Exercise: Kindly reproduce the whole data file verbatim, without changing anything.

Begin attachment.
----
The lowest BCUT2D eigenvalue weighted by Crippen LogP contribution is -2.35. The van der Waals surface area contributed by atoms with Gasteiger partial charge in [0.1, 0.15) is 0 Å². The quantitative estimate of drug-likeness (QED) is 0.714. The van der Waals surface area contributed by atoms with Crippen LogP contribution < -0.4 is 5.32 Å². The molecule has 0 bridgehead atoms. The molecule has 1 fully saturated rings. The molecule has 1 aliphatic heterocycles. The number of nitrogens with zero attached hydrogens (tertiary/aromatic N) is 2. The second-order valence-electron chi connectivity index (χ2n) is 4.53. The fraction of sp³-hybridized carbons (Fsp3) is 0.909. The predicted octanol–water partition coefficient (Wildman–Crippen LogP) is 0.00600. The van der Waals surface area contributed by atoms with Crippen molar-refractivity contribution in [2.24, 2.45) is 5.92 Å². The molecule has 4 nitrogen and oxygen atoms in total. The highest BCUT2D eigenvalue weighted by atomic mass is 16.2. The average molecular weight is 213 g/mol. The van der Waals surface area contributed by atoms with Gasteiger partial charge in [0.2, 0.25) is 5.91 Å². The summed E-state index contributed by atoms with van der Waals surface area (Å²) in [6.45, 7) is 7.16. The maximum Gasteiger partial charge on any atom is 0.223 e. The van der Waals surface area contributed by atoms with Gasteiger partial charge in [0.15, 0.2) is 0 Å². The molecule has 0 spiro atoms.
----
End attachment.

The lowest BCUT2D eigenvalue weighted by Crippen LogP contribution is -2.35. The van der Waals surface area contributed by atoms with Gasteiger partial charge in [0.1, 0.15) is 0 Å². The quantitative estimate of drug-likeness (QED) is 0.714. The van der Waals surface area contributed by atoms with Crippen LogP contribution < -0.4 is 5.32 Å². The molecule has 0 bridgehead atoms. The molecule has 1 fully saturated rings. The molecule has 1 aliphatic heterocycles. The number of nitrogens with zero attached hydrogens (tertiary/aromatic N) is 2. The second-order valence-electron chi connectivity index (χ2n) is 4.53. The fraction of sp³-hybridized carbons (Fsp3) is 0.909. The predicted octanol–water partition coefficient (Wildman–Crippen LogP) is 0.00600. The van der Waals surface area contributed by atoms with Crippen molar-refractivity contribution in [2.24, 2.45) is 5.92 Å². The molecule has 4 nitrogen and oxygen atoms in total. The highest BCUT2D eigenvalue weighted by atomic mass is 16.2. The average molecular weight is 213 g/mol. The van der Waals surface area contributed by atoms with Gasteiger partial charge in [0.2, 0.25) is 5.91 Å². The summed E-state index contributed by atoms with van der Waals surface area (Å²) in [6.45, 7) is 7.16. The maximum Gasteiger partial charge on any atom is 0.223 e. The van der Waals surface area contributed by atoms with Gasteiger partial charge in [0.15, 0.2) is 0 Å². The molecule has 0 spiro atoms.